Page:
McIlvanney wins O'Sullevan award as auction raises £122,000 for charity
Sir Peter O'Sullevan would have been closing in fast on his 100th birthday had he been present in London’s Dorchester Hotel on Thursday for the award ceremony that takes his name.
His death in 2015 is felt keenly still among his many avid supporters. So much so that every table housing a record audience of 492 was rebooked from the same day a year earlier.
That keen association, born of a respect for O’Sullevan’s outrageously evocative career, has led the annual award ceremony to the point of its 21st birthday as popular as it ever was.
Fundraising is its aim and the racing crowd always comes suitably well armed in that respect, spending £122,000 on ten auction lots after lunch.
Bidders would have been spurred on no doubt by the O’Sullevan legacy, which seems to only grow in its influence on the sport he loved. Next year’s Lambourn Open Day now bears the O’Sullevan imprint, while in 2019 a rehab centre in the mould of Oaksey House and Jack Berry House is due to open in Newmarket.
In 2017 more than £2 million will be pledged by the O’Sullevan charitable trust to six equine welfare charities and other projects.
As for the award it was won for only the second time by one of O’Sullevan’s own calling, a journalist, nine years on from Lord Oaksey, and with Sir Henry Cecil, JP McManus and other turf icons in between.
Hugh McIlvanney usually narrates the voiceover for the winner’s career video reel. This time there he was in person, aged 83 and just a single year into retirement. So vast is the breadth of his amazing tenure in print that even some of the audience would struggle to appreciate its reference points.
A lifetime’s work for the Observer, Sunday Times and others has brought the son of Kilmarnock into the orbit of some fabulously talented sporting figures whose time has long come and gone.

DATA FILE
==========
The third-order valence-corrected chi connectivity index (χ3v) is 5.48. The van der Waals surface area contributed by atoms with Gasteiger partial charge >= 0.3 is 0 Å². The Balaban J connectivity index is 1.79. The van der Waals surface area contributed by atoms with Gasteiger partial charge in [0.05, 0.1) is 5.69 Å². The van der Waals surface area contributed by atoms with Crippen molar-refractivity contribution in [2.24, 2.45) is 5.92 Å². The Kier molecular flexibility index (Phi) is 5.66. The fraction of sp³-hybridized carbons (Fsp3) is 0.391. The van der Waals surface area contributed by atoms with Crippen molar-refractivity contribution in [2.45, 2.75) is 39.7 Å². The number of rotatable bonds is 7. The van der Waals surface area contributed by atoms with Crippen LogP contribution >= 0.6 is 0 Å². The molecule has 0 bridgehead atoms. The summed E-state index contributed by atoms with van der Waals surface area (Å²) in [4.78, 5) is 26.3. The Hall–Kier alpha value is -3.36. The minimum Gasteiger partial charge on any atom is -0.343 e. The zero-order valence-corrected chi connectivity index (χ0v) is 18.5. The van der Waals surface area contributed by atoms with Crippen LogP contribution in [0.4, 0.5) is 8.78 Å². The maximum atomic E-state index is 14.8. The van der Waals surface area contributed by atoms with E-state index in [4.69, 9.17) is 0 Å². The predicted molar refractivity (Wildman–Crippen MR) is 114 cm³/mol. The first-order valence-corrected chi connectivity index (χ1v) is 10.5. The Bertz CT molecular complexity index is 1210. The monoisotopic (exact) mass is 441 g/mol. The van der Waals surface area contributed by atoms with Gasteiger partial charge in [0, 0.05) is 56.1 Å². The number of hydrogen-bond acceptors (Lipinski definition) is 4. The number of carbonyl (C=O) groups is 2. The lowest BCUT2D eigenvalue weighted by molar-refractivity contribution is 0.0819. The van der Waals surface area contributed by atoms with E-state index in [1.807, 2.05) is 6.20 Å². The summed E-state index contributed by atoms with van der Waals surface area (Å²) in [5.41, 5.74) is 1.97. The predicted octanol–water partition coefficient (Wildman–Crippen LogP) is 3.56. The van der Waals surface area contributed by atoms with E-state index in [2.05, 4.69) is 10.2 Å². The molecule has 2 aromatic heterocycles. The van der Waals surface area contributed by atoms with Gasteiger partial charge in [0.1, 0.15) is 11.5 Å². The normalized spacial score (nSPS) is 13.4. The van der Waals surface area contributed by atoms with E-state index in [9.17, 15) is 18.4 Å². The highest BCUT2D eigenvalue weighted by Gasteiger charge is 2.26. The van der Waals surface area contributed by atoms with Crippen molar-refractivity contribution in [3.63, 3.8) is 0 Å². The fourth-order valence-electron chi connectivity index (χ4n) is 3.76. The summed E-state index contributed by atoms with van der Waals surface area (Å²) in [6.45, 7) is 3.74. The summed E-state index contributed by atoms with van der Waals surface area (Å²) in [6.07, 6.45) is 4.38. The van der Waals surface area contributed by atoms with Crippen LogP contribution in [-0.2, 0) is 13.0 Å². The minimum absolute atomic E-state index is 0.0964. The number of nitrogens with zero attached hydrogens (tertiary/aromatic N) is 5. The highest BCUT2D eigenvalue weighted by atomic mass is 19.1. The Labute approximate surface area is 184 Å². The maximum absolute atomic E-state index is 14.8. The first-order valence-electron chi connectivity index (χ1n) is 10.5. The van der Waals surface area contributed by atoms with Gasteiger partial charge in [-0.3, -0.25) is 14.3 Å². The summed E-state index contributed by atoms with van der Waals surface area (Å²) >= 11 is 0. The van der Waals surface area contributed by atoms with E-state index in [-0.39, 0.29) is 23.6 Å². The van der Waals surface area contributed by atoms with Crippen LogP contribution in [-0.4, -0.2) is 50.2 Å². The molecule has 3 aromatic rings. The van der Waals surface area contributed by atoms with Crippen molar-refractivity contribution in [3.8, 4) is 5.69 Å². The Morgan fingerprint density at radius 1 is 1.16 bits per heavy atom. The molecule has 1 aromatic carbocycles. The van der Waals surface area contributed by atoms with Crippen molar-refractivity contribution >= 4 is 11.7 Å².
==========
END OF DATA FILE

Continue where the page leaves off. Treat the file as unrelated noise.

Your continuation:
“I’ve had some interesting days with Lester [Piggott],” he said. “I always felt that talking to him was like mining gold with a plastic teaspoon.”
Noting how access to sports stars had changed, McIlvanney recounted the benefit of working for a weekly when covering the Rumble In The Jungle in 1974.
Undefeated world heavyweight champion George Foreman, whose raw power was as fearsome as the writer had witnessed, somehow had been relieved of his title by Muhammad Ali.
Two hours later, McIlvanney and Ken Jones, another of the outstanding sports writers of the time, found themselves in the company of Ali and just three members of his vast entourage. Boxer and hacks chewed the fat for hours. “It gave Ken and I the biggest exclusives of our lives,” said McIlvanney.
No little relish
He also referenced US sports writers AJ Liebling of The New Yorker and Red Smith, who wrote extensively on the US champion John Henry. Here was a horse of conformation so flawed and pedigree so plebeian that a racing career of any kind seemed futile.
Citing Smith with no little relish, McIlvanney recalled: “John Henry was born so far on the wrong side of the tracks that he couldn’t hear the train whistle.”
That economy of use but profound impact is archetypal McIlvanney, so when he said of O’Sullevan that “he may have been the best commentator of any action in sport at his peak” the audience found little difficulty in agreeing.
Look back on a sizzling year of racing in the new edition of the Racing Post Annual, which has 208 colour pages packed with the best stories and pictures of 2017. Order now at racingpost.com/shop or call 01933 304858